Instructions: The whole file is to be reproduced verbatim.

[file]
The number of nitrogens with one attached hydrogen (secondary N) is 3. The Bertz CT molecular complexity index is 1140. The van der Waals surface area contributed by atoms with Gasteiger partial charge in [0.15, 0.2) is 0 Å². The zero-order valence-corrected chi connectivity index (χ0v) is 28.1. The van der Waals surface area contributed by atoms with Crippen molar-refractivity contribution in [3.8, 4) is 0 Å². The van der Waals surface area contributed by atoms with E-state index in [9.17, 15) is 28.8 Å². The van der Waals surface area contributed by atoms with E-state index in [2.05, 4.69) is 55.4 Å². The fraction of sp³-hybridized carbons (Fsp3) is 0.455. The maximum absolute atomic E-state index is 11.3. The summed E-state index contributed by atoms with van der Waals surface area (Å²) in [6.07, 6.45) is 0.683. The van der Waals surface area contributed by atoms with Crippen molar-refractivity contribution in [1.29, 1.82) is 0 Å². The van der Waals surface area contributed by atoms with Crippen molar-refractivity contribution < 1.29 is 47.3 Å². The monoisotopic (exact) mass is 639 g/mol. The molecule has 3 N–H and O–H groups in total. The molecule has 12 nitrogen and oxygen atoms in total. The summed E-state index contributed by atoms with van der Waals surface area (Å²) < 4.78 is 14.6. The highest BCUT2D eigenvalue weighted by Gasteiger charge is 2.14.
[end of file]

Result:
The number of nitrogens with one attached hydrogen (secondary N) is 3. The Bertz CT molecular complexity index is 1140. The van der Waals surface area contributed by atoms with Gasteiger partial charge in [0.15, 0.2) is 0 Å². The zero-order valence-corrected chi connectivity index (χ0v) is 28.1. The van der Waals surface area contributed by atoms with Crippen molar-refractivity contribution in [3.8, 4) is 0 Å². The van der Waals surface area contributed by atoms with E-state index in [9.17, 15) is 28.8 Å². The van der Waals surface area contributed by atoms with E-state index in [2.05, 4.69) is 55.4 Å². The fraction of sp³-hybridized carbons (Fsp3) is 0.455. The maximum absolute atomic E-state index is 11.3. The summed E-state index contributed by atoms with van der Waals surface area (Å²) in [6.07, 6.45) is 0.683. The van der Waals surface area contributed by atoms with Crippen molar-refractivity contribution in [1.29, 1.82) is 0 Å². The van der Waals surface area contributed by atoms with Crippen molar-refractivity contribution < 1.29 is 47.3 Å². The monoisotopic (exact) mass is 639 g/mol. The molecule has 3 N–H and O–H groups in total. The molecule has 12 nitrogen and oxygen atoms in total. The summed E-state index contributed by atoms with van der Waals surface area (Å²) < 4.78 is 14.6. The highest BCUT2D eigenvalue weighted by Gasteiger charge is 2.14.